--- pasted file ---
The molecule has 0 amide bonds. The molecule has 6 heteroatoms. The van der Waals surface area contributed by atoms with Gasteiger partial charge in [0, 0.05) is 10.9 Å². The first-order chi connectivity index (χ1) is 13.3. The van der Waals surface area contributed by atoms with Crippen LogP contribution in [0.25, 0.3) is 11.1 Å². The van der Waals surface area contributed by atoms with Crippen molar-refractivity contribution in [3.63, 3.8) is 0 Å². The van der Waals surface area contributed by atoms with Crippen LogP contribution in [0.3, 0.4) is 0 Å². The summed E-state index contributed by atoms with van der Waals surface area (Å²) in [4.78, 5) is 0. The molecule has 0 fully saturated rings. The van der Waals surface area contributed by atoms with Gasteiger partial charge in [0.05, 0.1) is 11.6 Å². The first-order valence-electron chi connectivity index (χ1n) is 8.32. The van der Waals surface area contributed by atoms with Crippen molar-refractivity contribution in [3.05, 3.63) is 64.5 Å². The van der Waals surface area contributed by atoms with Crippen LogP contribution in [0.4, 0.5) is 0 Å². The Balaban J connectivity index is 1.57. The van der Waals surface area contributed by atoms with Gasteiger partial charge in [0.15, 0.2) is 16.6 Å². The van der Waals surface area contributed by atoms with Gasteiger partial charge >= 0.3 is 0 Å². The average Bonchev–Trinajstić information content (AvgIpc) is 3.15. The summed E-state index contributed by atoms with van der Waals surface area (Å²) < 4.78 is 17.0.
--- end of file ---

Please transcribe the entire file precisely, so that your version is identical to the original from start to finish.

The molecule has 0 amide bonds. The molecule has 6 heteroatoms. The van der Waals surface area contributed by atoms with Gasteiger partial charge in [0, 0.05) is 10.9 Å². The first-order chi connectivity index (χ1) is 13.3. The van der Waals surface area contributed by atoms with Crippen LogP contribution in [0.25, 0.3) is 11.1 Å². The van der Waals surface area contributed by atoms with Crippen molar-refractivity contribution in [3.63, 3.8) is 0 Å². The van der Waals surface area contributed by atoms with Crippen LogP contribution in [0.3, 0.4) is 0 Å². The summed E-state index contributed by atoms with van der Waals surface area (Å²) in [4.78, 5) is 0. The molecule has 0 fully saturated rings. The van der Waals surface area contributed by atoms with Gasteiger partial charge in [0.05, 0.1) is 11.6 Å². The first-order valence-electron chi connectivity index (χ1n) is 8.32. The van der Waals surface area contributed by atoms with Crippen molar-refractivity contribution in [3.05, 3.63) is 64.5 Å². The van der Waals surface area contributed by atoms with Crippen LogP contribution in [0.4, 0.5) is 0 Å². The Balaban J connectivity index is 1.57. The van der Waals surface area contributed by atoms with Gasteiger partial charge in [0.15, 0.2) is 16.6 Å². The van der Waals surface area contributed by atoms with Gasteiger partial charge >= 0.3 is 0 Å². The average Bonchev–Trinajstić information content (AvgIpc) is 3.15. The summed E-state index contributed by atoms with van der Waals surface area (Å²) < 4.78 is 17.0.